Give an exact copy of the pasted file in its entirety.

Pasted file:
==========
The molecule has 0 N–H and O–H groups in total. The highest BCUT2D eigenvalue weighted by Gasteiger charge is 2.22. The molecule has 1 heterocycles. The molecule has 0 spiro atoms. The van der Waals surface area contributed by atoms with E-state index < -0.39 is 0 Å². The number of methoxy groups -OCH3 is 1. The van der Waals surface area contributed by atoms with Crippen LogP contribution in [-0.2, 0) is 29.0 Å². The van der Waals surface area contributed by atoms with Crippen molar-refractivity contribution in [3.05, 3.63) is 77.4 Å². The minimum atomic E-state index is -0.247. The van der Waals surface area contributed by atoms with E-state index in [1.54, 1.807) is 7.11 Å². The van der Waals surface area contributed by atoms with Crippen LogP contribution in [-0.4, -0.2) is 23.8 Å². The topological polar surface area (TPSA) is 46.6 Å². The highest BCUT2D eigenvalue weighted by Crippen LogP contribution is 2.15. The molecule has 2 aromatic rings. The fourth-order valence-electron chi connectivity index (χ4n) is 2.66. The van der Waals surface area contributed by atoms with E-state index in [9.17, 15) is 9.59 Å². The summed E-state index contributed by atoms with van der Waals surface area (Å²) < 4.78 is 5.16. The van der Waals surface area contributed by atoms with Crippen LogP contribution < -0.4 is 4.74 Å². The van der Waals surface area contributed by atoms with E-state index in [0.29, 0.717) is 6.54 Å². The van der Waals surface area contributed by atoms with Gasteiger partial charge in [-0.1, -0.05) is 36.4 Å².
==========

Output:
The molecule has 0 N–H and O–H groups in total. The highest BCUT2D eigenvalue weighted by Gasteiger charge is 2.22. The molecule has 1 heterocycles. The molecule has 0 spiro atoms. The van der Waals surface area contributed by atoms with E-state index < -0.39 is 0 Å². The number of methoxy groups -OCH3 is 1. The van der Waals surface area contributed by atoms with Crippen LogP contribution in [-0.2, 0) is 29.0 Å². The van der Waals surface area contributed by atoms with Crippen molar-refractivity contribution in [3.05, 3.63) is 77.4 Å². The minimum atomic E-state index is -0.247. The van der Waals surface area contributed by atoms with E-state index in [1.54, 1.807) is 7.11 Å². The van der Waals surface area contributed by atoms with Crippen LogP contribution in [-0.4, -0.2) is 23.8 Å². The topological polar surface area (TPSA) is 46.6 Å². The highest BCUT2D eigenvalue weighted by Crippen LogP contribution is 2.15. The molecule has 2 aromatic rings. The fourth-order valence-electron chi connectivity index (χ4n) is 2.66. The van der Waals surface area contributed by atoms with E-state index in [9.17, 15) is 9.59 Å². The summed E-state index contributed by atoms with van der Waals surface area (Å²) < 4.78 is 5.16. The van der Waals surface area contributed by atoms with Crippen LogP contribution < -0.4 is 4.74 Å². The van der Waals surface area contributed by atoms with E-state index in [0.29, 0.717) is 6.54 Å². The van der Waals surface area contributed by atoms with Gasteiger partial charge in [-0.1, -0.05) is 36.4 Å².